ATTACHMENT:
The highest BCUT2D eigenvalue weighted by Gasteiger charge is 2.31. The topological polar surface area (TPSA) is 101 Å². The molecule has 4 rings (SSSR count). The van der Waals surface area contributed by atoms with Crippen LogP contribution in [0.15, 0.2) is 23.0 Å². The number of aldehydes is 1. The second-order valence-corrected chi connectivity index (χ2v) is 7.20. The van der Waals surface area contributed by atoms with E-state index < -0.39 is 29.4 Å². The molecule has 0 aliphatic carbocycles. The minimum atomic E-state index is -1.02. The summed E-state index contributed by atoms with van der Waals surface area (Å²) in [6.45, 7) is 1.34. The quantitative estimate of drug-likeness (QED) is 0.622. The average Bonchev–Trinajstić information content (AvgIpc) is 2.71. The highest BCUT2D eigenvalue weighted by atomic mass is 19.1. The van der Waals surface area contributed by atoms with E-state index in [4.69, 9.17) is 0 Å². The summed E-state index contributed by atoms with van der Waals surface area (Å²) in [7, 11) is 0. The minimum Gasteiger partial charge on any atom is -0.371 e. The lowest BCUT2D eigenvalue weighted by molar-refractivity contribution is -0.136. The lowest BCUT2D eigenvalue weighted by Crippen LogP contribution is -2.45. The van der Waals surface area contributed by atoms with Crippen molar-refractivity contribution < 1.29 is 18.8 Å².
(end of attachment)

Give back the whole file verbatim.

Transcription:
The highest BCUT2D eigenvalue weighted by Gasteiger charge is 2.31. The topological polar surface area (TPSA) is 101 Å². The molecule has 4 rings (SSSR count). The van der Waals surface area contributed by atoms with Crippen LogP contribution in [0.15, 0.2) is 23.0 Å². The number of aldehydes is 1. The second-order valence-corrected chi connectivity index (χ2v) is 7.20. The van der Waals surface area contributed by atoms with E-state index < -0.39 is 29.4 Å². The molecule has 0 aliphatic carbocycles. The minimum atomic E-state index is -1.02. The summed E-state index contributed by atoms with van der Waals surface area (Å²) in [6.45, 7) is 1.34. The quantitative estimate of drug-likeness (QED) is 0.622. The average Bonchev–Trinajstić information content (AvgIpc) is 2.71. The highest BCUT2D eigenvalue weighted by atomic mass is 19.1. The van der Waals surface area contributed by atoms with E-state index in [4.69, 9.17) is 0 Å². The summed E-state index contributed by atoms with van der Waals surface area (Å²) in [7, 11) is 0. The minimum Gasteiger partial charge on any atom is -0.371 e. The lowest BCUT2D eigenvalue weighted by molar-refractivity contribution is -0.136. The lowest BCUT2D eigenvalue weighted by Crippen LogP contribution is -2.45. The van der Waals surface area contributed by atoms with Crippen molar-refractivity contribution < 1.29 is 18.8 Å².